Which Oil is the Best? Is My Olive Oil Enough?

Balancing your health and bettering your diet is all about being smart regarding your intake of vitamins and minerals and focusing on eating the kinds of foods your body needs — including fats. When it comes to your immune system, energy, and other essential bodily functions, fats serve a variety of beneficial purposes, from providing you with the ability to absorb vitamins and minerals to keeping your body warm, protecting vital organs, building cell membranes and bettering neurological function.

Eating the right kind of fats can do so much for your body — especially your cardiovascular health. But to reap the heart-healthy benefits of fats, you need to know the difference between "good fat" and "bad fat" — namely, saturated, and unsaturated fats. While it is recommended that you always try to avoid any synthetic trans-fats and keep your intake of saturated fats moderate by cutting back on whole dairy, red meats, and processed foods, unsaturated fats are natural and essential to keeping your body healthy.

As a vital source of unsaturated fats, cooking oils are a recommended way to manage your healthy fat intake and make your meals more delicious. The U.S. dietary guidelines say that you should try to incorporate a small amount of natural oil each day into your diet to supply your body with the fatty acids it does not produce naturally, but you might not know which to include in your cooking for the best health benefits. If you are wondering "what oils should I buy?" or "do I need oils other than olive oil?" this guide will help you understand the differences between common types of oil and what oils are the best. Read more here!


What is the difference between Roasted Nut Oils and Refined Nut Oils?

If you are looking for a food group or cooking ingredient to provide healthy fats, high amounts of fiber, magnesium and high-quality protein to support excellent heart health and lower cholesterol, nut oils offer the ideal nutritious and delicious choice. Nut oils are perfect for stir-frying, sauteing, grilling, drizzling or infusing all-natural, heart-healthy nutrients and rich flavors into every meal, appetizer or dessert. Containing all the full flavor and nutritious benefits of natural nuts, these oils are smooth, wholesome ingredients to incorporate into any kind of cooking.

If you are wondering about the relative benefits and properties of roasted vs. refined nut oils before you begin using them in your culinary creations, this can help you to decide which works better for your tastes.

Nut Oils for Cooking

Nut oils add nutrients, texture, intensified flavor and nutritional benefits to your dishes. When you search for nut oils to incorporate into your kitchen endeavors, you have so many varieties to choose from — from pistachio, pecan and peanut oil to macadamia oil, almond oil, walnut oil, hazelnut oil and others. While each boasts its own unique flavor and store of healthy omega 3, 6 and 9 fatty acids, not all types of oil will offer the same benefits — it all depends on how the oil is made.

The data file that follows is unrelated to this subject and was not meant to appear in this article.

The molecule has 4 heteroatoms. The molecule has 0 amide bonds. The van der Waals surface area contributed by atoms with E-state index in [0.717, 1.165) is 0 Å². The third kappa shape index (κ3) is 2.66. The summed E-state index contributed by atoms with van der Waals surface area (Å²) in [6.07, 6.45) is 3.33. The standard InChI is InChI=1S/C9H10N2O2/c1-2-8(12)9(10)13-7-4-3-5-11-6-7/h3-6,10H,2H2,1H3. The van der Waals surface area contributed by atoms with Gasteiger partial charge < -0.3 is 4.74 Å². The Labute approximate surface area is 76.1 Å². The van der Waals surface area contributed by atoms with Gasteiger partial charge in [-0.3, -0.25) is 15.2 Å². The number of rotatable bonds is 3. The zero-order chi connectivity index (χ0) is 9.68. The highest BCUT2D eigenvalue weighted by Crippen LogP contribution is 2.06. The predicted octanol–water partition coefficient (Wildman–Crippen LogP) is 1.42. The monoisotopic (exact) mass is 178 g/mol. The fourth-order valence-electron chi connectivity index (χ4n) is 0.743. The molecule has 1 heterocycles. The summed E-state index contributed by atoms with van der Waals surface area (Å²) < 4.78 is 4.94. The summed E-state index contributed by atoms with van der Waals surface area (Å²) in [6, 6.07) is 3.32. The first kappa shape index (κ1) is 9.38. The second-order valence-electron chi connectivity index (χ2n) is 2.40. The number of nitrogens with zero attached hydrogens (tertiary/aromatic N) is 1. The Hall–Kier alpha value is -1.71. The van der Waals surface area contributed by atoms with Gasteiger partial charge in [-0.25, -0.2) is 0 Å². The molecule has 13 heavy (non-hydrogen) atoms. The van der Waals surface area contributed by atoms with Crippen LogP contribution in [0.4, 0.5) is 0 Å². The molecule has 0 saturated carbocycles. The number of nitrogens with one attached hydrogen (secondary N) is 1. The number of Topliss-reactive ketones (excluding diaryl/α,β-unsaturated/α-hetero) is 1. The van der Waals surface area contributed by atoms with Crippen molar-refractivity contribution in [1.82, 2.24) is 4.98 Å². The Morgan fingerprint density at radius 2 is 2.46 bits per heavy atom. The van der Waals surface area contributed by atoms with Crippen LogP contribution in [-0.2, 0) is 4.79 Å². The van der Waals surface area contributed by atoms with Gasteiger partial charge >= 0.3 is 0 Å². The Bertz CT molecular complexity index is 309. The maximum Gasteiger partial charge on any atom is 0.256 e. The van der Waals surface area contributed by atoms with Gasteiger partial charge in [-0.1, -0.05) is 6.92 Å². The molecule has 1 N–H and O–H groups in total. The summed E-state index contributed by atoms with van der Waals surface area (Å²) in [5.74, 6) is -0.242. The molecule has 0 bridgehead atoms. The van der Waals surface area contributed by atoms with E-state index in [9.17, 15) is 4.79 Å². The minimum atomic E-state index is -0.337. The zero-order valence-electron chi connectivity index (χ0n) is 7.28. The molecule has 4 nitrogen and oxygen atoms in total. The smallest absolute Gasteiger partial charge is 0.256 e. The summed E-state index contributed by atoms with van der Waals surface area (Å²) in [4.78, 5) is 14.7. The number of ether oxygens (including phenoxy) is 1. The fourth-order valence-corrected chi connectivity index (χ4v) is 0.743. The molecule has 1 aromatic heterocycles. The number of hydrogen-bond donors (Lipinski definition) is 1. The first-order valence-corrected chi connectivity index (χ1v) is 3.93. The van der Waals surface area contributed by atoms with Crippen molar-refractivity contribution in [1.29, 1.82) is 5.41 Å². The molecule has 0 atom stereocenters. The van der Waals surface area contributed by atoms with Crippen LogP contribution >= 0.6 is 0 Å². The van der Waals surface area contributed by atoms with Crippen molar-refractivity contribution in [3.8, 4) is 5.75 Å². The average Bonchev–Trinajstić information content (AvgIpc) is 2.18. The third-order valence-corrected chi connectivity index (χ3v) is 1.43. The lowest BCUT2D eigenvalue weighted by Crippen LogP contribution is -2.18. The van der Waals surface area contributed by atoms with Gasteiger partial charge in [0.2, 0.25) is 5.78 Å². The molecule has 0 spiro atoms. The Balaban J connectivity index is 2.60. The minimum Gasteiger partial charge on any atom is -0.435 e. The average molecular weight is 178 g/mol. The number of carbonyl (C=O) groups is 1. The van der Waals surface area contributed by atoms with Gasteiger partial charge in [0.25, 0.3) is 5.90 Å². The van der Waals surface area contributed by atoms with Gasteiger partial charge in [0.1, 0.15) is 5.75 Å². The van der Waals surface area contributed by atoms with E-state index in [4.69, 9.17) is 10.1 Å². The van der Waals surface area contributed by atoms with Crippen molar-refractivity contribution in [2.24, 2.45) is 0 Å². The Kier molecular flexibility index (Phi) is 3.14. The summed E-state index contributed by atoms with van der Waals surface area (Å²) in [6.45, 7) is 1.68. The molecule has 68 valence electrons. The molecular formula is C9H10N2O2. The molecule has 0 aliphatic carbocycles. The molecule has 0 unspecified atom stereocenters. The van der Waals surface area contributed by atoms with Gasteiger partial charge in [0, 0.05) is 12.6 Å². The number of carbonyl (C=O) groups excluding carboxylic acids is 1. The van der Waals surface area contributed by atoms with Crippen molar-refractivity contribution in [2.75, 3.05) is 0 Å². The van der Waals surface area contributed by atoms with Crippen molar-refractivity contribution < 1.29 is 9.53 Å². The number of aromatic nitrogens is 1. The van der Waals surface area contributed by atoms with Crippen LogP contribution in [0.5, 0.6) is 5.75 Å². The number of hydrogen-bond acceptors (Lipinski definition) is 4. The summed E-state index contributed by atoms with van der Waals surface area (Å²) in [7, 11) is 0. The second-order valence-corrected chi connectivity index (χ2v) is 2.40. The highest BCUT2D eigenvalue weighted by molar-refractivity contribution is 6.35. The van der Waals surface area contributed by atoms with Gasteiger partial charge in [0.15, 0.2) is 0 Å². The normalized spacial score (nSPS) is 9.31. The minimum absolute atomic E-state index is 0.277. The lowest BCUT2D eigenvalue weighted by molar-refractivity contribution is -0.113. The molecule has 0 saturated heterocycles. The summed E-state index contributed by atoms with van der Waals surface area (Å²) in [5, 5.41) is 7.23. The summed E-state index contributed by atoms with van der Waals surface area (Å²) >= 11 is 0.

While some nut oils come from roasted nuts to deepen flavors, others are refined - either through chemical refinement or mechanical refinement. Even if naturally refined, the process of refinement can often yield an oil that is smooth and pale, removing color, nutrient and flavor. Depending on your preferences and the cooking method you plan to use with your oil, both roasted and refined oils can serve different purposes.

Roasted or Refined

Roasted and refined nut oils differ in the process of their creation, flavor, cooking capabilities and nutritional content.

Refined oils are typically not produced from the best quality of nuts, but instead from nut stock, which are nuts of lower quality sold to manufacturers at discounted prices. Nut processing and oil extraction can vary from expeller-pressed to chemical. The same goes for the refinement process - sometimes it is done naturally through physical action and sometimes with the assistance of chemicals. Refinement is required to remove impurities and create a smooth texture. Unfortunately, the refining process can also eliminate many of the nuts' antioxidants and most of their beneficial nutrients, producing an oil that is pure but stripped of its essential flavors and nutrient levels. However, refined oils tend to have a higher smoke point and are ideal for deep-frying and high-heat cooking.

Roasted nut oils, like the nut oils crafted by La Tourangelle, are typically made from higher-quality nuts using sophisticated methods and efforts. At La Tourangelle, these high-quality nuts are hand-roasted in kettles, expeller-pressed, filtered lightly and bottled for a high-quality oil rich in color, flavor, aroma and nutrients. We always use natural methods throughout the entire process. While roasted nut oils are great for vinaigrettes, dressings, and drizzles, they also add deep, delicious flavors and nutrients to desserts, entrees and other dishes.